# Bayes' rule: Proportional form

If $$H_i$$ and $$H_j$$ are hy­pothe­ses and $$e$$ is a piece of ev­i­dence, Bayes’ rule states:

$$\dfrac{\mathbb P(H_i)}{\mathbb P(H_j)} \times \dfrac{\mathbb P(e\mid H_i)}{\mathbb P(e\mid H_j)} = \dfrac{\mathbb P(H_i\mid e)}{\mathbb P(H_j\mid e)}$$

if-af­ter(Fre­quency di­a­grams: A first look at Bayes): In the Dise­a­sitis prob­lem, we use this form of Bayes’ rule to jus­tify calcu­lat­ing the pos­te­rior odds of sick­ness via the calcu­la­tion $$(1 : 4) \times (3 : 1) = (3 : 4).$$

!if-af­ter(Fre­quency di­a­grams: A first look at Bayes): In the Dise­a­sitis prob­lem, 20% of the pa­tients in a screen­ing pop­u­la­tion have Dise­a­sitis, 90% of sick pa­tients will turn a chem­i­cal strip black, and 30% of healthy pa­tients will turn a chem­i­cal strip black. We can use the form of Bayes’ rule above to jus­tify solv­ing this prob­lem via the calcu­la­tion $$(1 : 4) \times (3 : 1) = (3 : 4).$$

If in­stead of treat­ing the ra­tios as odds, we ac­tu­ally calcu­late out the num­bers for each term of the equa­tion, we in­stead get the calcu­la­tion $$\frac{1}{4} \times \frac{3}{1} = \frac{3}{4},$$ or $$0.25 \times 3 = 0.75.$$

If we try to di­rectly in­ter­pret this, it says: “If a pa­tient starts out 0.25 times as likely to be sick as healthy, and we see a test re­sult that is 3 times as likely to oc­cur if the pa­tient is sick as if the pa­tient is healthy, we con­clude the pa­tient is 0.75 times as likely to be sick as healthy.”

This is valid rea­son­ing, and we call it the pro­por­tional form of Bayes’ rule. To get the prob­a­bil­ity back out, we rea­son that if there’s 0.75 sick pa­tients to ev­ery 1 healthy pa­tient in a bag, the bag com­prises 0.75/​(0.75 + 1) = 37 = 43% sick pa­tients.

# Spotlight visualization

One way of look­ing at this re­sult is that, since odds ra­tios are equiv­a­lent un­der mul­ti­pli­ca­tion by a pos­i­tive con­stant, we can fix the right side of the odds ra­tio as equal­ing 1 and ask about what’s on the left side. This is what we do when see­ing the calcu­la­tion as $$(0.25 : 1) \cdot (3 : 1) = (0.75 : 1),$$ the form sug­gested by the the­o­rem proved above.

We could vi­su­al­ize Bayes’ rule as a pair of spotlights with differ­ent start­ing in­ten­si­ties, that go through lenses that am­plify or re­duce each in­com­ing unit of light by a fixed mul­ti­plier. In the Dise­a­sitis case, if we fix the right-side blue beam as hav­ing a start­ing in­ten­sity of 1 and a mul­ti­ply­ing lens of 1, and we fix the left-side beam of hav­ing a start­ing in­ten­sity of 0.25 and a mul­ti­ply­ing lens of 3x, then the re­sult gives us a vi­su­al­iza­tion of the calcu­la­tion pre­scribed by Bayes’ rule: Note the similar­ity to a wa­ter­fall di­a­gram. The main thing the spotlight vi­su­al­iza­tion adds is that we can imag­ine vary­ing the ab­solute in­ten­si­ties of the lights and lenses, while pre­serv­ing their rel­a­tive in­ten­si­ties, in such a way as to make the right-side beams and lenses equal 1.

draw the pre-pro­por­tional, odds form of the spotlight vi­su­al­iza­tion.

todo: add ex­am­ple prob­lem in pro­por­tional/​spotlight form

# Use­ful­ness in in­for­mal argument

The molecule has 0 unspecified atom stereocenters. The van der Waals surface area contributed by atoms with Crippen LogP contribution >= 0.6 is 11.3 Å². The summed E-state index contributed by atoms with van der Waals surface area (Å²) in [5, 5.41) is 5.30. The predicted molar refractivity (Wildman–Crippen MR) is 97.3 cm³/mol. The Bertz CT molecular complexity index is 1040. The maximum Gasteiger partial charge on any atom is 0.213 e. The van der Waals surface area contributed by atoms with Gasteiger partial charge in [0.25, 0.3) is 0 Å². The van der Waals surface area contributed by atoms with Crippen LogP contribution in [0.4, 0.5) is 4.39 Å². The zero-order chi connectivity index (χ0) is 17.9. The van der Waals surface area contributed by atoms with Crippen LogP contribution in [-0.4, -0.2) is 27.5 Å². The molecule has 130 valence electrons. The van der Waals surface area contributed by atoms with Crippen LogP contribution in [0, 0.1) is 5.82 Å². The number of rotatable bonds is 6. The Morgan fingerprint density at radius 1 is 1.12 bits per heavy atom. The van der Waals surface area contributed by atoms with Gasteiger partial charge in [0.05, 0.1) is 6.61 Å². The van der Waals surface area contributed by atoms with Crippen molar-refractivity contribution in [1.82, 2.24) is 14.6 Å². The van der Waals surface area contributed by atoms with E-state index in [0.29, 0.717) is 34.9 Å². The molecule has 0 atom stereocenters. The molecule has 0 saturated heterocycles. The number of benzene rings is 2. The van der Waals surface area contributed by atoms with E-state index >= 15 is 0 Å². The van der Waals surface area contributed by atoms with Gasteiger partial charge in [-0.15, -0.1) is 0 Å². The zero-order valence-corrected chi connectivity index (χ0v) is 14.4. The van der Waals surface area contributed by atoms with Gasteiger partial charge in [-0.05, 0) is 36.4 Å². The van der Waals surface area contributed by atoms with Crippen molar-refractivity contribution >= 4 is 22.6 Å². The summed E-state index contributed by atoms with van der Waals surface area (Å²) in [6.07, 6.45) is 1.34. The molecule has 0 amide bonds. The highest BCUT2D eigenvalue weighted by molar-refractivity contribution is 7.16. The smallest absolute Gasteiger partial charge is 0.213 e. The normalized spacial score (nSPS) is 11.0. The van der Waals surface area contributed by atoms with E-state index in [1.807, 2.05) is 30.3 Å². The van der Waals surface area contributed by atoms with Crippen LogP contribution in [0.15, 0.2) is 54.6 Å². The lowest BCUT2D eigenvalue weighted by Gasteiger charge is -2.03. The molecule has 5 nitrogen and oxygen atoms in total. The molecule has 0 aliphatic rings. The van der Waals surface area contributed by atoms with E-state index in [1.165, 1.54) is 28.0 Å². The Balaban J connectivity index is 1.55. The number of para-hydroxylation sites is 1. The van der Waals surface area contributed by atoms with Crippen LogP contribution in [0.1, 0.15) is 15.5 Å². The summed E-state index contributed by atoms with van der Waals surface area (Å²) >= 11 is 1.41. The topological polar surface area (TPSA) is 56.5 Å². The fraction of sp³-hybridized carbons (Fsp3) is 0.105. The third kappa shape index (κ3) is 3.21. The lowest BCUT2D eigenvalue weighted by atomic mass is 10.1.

The pro­por­tional form of Bayes’ rule is per­haps the fastest way of de­scribing Bayesian rea­son­ing that sounds like it ought to be true. If you were hav­ing a fic­tional char­ac­ter sud­denly give a Bayesian ar­gu­ment in the mid­dle of a story be­ing read by many peo­ple who’d never heard of Bayes’ rule, you might have them say:

“Sup­pose the Dark Mark is cer­tain to con­tinue while the Dark Lord’s sen­tience lives on, but a pri­ori we’d only have guessed a twenty per­cent chance of the Dark Mark con­tin­u­ing to ex­ist af­ter the Dark Lord dies. Then the ob­ser­va­tion, “The Dark Mark has not faded” is five times as likely to oc­cur in wor­lds where the Dark Lord is al­ive as in wor­lds where the Dark Lord is dead. Is that re­ally com­men­su­rate with the prior im­prob­a­bil­ity of im­mor­tal­ity? Let’s say the prior odds were a hun­dred-to-one against the Dark Lord sur­viv­ing. If a hy­poth­e­sis is a hun­dred times as likely to be false ver­sus true, and then you see ev­i­dence five times more likely if the hy­poth­e­sis is true ver­sus false, you should up­date to be­liev­ing the hy­poth­e­sis is twenty times as likely to be false as true.”

Similarly, if you were a doc­tor try­ing to ex­plain the mean­ing of a pos­i­tive test re­sult to a pa­tient, you might say: “If we haven’t seen any test re­sults, pa­tients like you are a thou­sand times as likely to be healthy as sick. This test is only a hun­dred times as likely to be pos­i­tive for sick as for healthy pa­tients. So now we think you’re ten times as likely to be healthy as sick, which is still a pretty good chance!”

Vi­sual di­a­grams and spe­cial no­ta­tion for odds and rel­a­tive like­li­hoods might make Bayes’ rule more in­tu­itive, but the pro­por­tional form is prob­a­bly the most valid-sound­ing thing that is quan­ti­ta­tively cor­rect that you can say in three sen­tences.

write a from-scratch Stan­dalone In­tro of the pro­por­tional form of Bayes’ rule in par­tic­u­lar, us­ing the Dise­a­sitis ex­am­ple and go­ing from fre­quency di­a­gram to wa­ter­fall to spotlight, with no proofs, just to jus­tify the pro­por­tional form. add to Main a state­ment that if you can phrase things in pro­por­tional form, there ex­ists a Stan­dalone In­tro that jus­tifies it quickly.

Parents:

• Bayes' rule

Bayes’ rule is the core the­o­rem of prob­a­bil­ity the­ory say­ing how to re­vise our be­liefs when we make a new ob­ser­va­tion.

• Is this sen­tence sup­posed to have a part say­ing, “and if we set the left-side red beam… start­ing in­ten­sity of .25 and a mul­ti­ply­ing lens of 3…” ?

• Con­fused about the role this clause is play­ing. What does “which” re­fer to --

the pro­por­tional form of Bayes’s Rule?

the whole rest of the sen­tence?